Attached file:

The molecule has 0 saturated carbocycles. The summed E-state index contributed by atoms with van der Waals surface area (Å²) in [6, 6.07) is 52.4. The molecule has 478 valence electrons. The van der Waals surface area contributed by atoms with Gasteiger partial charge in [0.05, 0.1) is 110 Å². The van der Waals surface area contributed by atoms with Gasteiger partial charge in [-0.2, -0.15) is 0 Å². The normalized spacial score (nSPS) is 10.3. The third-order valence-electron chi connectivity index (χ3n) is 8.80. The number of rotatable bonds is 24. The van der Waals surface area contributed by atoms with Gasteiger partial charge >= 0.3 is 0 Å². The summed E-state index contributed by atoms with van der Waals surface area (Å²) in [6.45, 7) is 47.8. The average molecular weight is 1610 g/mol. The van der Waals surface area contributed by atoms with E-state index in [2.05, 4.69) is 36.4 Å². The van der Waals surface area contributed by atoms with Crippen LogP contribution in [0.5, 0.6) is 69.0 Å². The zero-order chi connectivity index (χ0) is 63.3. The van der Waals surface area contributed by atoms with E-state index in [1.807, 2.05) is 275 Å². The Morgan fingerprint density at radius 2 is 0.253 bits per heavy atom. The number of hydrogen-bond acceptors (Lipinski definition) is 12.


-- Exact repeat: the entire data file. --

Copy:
The molecule has 0 saturated carbocycles. The summed E-state index contributed by atoms with van der Waals surface area (Å²) in [6, 6.07) is 52.4. The molecule has 478 valence electrons. The van der Waals surface area contributed by atoms with Gasteiger partial charge in [0.05, 0.1) is 110 Å². The van der Waals surface area contributed by atoms with Gasteiger partial charge in [-0.2, -0.15) is 0 Å². The normalized spacial score (nSPS) is 10.3. The third-order valence-electron chi connectivity index (χ3n) is 8.80. The number of rotatable bonds is 24. The van der Waals surface area contributed by atoms with Gasteiger partial charge >= 0.3 is 0 Å². The summed E-state index contributed by atoms with van der Waals surface area (Å²) in [6.45, 7) is 47.8. The average molecular weight is 1610 g/mol. The van der Waals surface area contributed by atoms with E-state index in [2.05, 4.69) is 36.4 Å². The van der Waals surface area contributed by atoms with Crippen LogP contribution in [0.5, 0.6) is 69.0 Å². The zero-order chi connectivity index (χ0) is 63.3. The van der Waals surface area contributed by atoms with E-state index in [1.807, 2.05) is 275 Å². The Morgan fingerprint density at radius 2 is 0.253 bits per heavy atom. The number of hydrogen-bond acceptors (Lipinski definition) is 12.